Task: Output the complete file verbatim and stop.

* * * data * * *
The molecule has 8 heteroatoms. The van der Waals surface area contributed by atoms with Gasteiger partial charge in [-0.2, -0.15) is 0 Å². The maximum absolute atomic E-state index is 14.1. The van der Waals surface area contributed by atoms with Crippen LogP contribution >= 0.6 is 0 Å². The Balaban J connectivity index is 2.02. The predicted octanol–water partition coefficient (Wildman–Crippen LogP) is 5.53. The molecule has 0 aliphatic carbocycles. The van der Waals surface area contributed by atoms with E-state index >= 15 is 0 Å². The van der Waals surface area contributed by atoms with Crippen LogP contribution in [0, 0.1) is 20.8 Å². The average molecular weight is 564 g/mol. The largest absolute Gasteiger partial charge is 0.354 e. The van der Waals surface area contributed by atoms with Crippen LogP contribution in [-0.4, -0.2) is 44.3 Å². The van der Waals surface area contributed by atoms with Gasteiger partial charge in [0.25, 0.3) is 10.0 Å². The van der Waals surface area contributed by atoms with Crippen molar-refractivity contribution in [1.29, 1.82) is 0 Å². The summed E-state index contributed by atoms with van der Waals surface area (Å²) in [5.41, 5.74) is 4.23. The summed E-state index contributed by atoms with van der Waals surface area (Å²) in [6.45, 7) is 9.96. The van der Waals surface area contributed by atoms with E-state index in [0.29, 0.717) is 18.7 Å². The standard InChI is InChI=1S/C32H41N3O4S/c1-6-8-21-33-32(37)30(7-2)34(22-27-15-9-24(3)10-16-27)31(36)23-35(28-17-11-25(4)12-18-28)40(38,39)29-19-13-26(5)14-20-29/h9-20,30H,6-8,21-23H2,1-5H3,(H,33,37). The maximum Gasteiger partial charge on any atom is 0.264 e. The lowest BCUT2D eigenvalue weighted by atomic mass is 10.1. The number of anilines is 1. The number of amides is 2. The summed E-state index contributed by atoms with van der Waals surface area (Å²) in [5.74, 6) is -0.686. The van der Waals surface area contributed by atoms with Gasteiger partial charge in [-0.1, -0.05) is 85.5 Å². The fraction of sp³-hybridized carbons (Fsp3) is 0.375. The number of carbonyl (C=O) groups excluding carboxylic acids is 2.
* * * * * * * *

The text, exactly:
The molecule has 8 heteroatoms. The van der Waals surface area contributed by atoms with Gasteiger partial charge in [-0.2, -0.15) is 0 Å². The maximum absolute atomic E-state index is 14.1. The van der Waals surface area contributed by atoms with Crippen LogP contribution >= 0.6 is 0 Å². The Balaban J connectivity index is 2.02. The predicted octanol–water partition coefficient (Wildman–Crippen LogP) is 5.53. The molecule has 0 aliphatic carbocycles. The van der Waals surface area contributed by atoms with E-state index >= 15 is 0 Å². The van der Waals surface area contributed by atoms with Crippen LogP contribution in [0, 0.1) is 20.8 Å². The average molecular weight is 564 g/mol. The largest absolute Gasteiger partial charge is 0.354 e. The van der Waals surface area contributed by atoms with Crippen LogP contribution in [-0.4, -0.2) is 44.3 Å². The van der Waals surface area contributed by atoms with Gasteiger partial charge in [0.25, 0.3) is 10.0 Å². The van der Waals surface area contributed by atoms with Crippen molar-refractivity contribution in [1.29, 1.82) is 0 Å². The summed E-state index contributed by atoms with van der Waals surface area (Å²) in [5.41, 5.74) is 4.23. The summed E-state index contributed by atoms with van der Waals surface area (Å²) in [6.45, 7) is 9.96. The van der Waals surface area contributed by atoms with E-state index in [0.29, 0.717) is 18.7 Å². The standard InChI is InChI=1S/C32H41N3O4S/c1-6-8-21-33-32(37)30(7-2)34(22-27-15-9-24(3)10-16-27)31(36)23-35(28-17-11-25(4)12-18-28)40(38,39)29-19-13-26(5)14-20-29/h9-20,30H,6-8,21-23H2,1-5H3,(H,33,37). The maximum Gasteiger partial charge on any atom is 0.264 e. The lowest BCUT2D eigenvalue weighted by atomic mass is 10.1. The number of anilines is 1. The number of amides is 2. The summed E-state index contributed by atoms with van der Waals surface area (Å²) in [5.74, 6) is -0.686. The van der Waals surface area contributed by atoms with Gasteiger partial charge in [-0.1, -0.05) is 85.5 Å². The fraction of sp³-hybridized carbons (Fsp3) is 0.375. The number of carbonyl (C=O) groups excluding carboxylic acids is 2.